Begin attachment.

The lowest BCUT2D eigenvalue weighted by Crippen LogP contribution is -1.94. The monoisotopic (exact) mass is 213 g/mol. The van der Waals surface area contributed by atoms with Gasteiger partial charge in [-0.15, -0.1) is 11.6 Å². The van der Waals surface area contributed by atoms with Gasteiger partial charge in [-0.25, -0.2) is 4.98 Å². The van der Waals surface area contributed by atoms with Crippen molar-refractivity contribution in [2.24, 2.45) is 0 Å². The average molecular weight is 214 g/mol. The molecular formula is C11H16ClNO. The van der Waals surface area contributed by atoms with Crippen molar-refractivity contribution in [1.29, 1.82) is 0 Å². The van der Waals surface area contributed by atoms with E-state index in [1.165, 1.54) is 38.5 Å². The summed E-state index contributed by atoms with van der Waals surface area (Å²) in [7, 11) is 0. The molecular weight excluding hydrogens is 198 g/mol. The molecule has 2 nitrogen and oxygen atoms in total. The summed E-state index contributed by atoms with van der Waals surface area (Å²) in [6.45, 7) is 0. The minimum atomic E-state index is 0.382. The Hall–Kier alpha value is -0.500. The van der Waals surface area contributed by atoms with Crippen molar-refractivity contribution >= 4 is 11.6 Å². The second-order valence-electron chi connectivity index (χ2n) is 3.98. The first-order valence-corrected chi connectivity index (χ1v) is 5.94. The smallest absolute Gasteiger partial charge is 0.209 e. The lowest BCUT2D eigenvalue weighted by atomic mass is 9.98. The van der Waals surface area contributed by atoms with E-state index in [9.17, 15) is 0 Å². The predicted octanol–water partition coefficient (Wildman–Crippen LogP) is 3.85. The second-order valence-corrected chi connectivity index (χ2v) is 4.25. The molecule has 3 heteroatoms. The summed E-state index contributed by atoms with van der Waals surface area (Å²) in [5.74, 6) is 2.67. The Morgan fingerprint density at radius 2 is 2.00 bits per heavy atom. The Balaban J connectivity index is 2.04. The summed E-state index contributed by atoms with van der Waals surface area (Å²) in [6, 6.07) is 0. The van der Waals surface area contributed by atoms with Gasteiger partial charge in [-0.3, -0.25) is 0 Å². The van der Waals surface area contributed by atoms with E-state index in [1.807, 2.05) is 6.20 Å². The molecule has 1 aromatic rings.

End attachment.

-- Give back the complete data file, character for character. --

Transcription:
The lowest BCUT2D eigenvalue weighted by Crippen LogP contribution is -1.94. The monoisotopic (exact) mass is 213 g/mol. The van der Waals surface area contributed by atoms with Gasteiger partial charge in [-0.15, -0.1) is 11.6 Å². The van der Waals surface area contributed by atoms with Gasteiger partial charge in [-0.25, -0.2) is 4.98 Å². The van der Waals surface area contributed by atoms with Crippen molar-refractivity contribution in [2.24, 2.45) is 0 Å². The average molecular weight is 214 g/mol. The molecular formula is C11H16ClNO. The van der Waals surface area contributed by atoms with Crippen molar-refractivity contribution in [1.29, 1.82) is 0 Å². The van der Waals surface area contributed by atoms with E-state index in [1.165, 1.54) is 38.5 Å². The summed E-state index contributed by atoms with van der Waals surface area (Å²) in [7, 11) is 0. The molecular weight excluding hydrogens is 198 g/mol. The molecule has 2 nitrogen and oxygen atoms in total. The summed E-state index contributed by atoms with van der Waals surface area (Å²) in [6.45, 7) is 0. The minimum atomic E-state index is 0.382. The Hall–Kier alpha value is -0.500. The van der Waals surface area contributed by atoms with Crippen molar-refractivity contribution >= 4 is 11.6 Å². The second-order valence-electron chi connectivity index (χ2n) is 3.98. The first-order valence-corrected chi connectivity index (χ1v) is 5.94. The smallest absolute Gasteiger partial charge is 0.209 e. The lowest BCUT2D eigenvalue weighted by atomic mass is 9.98. The van der Waals surface area contributed by atoms with E-state index in [9.17, 15) is 0 Å². The predicted octanol–water partition coefficient (Wildman–Crippen LogP) is 3.85. The second-order valence-corrected chi connectivity index (χ2v) is 4.25. The molecule has 3 heteroatoms. The summed E-state index contributed by atoms with van der Waals surface area (Å²) in [5.74, 6) is 2.67. The Morgan fingerprint density at radius 2 is 2.00 bits per heavy atom. The Balaban J connectivity index is 2.04. The summed E-state index contributed by atoms with van der Waals surface area (Å²) in [6, 6.07) is 0. The van der Waals surface area contributed by atoms with Gasteiger partial charge in [-0.3, -0.25) is 0 Å². The van der Waals surface area contributed by atoms with E-state index in [1.807, 2.05) is 6.20 Å². The molecule has 1 aromatic rings.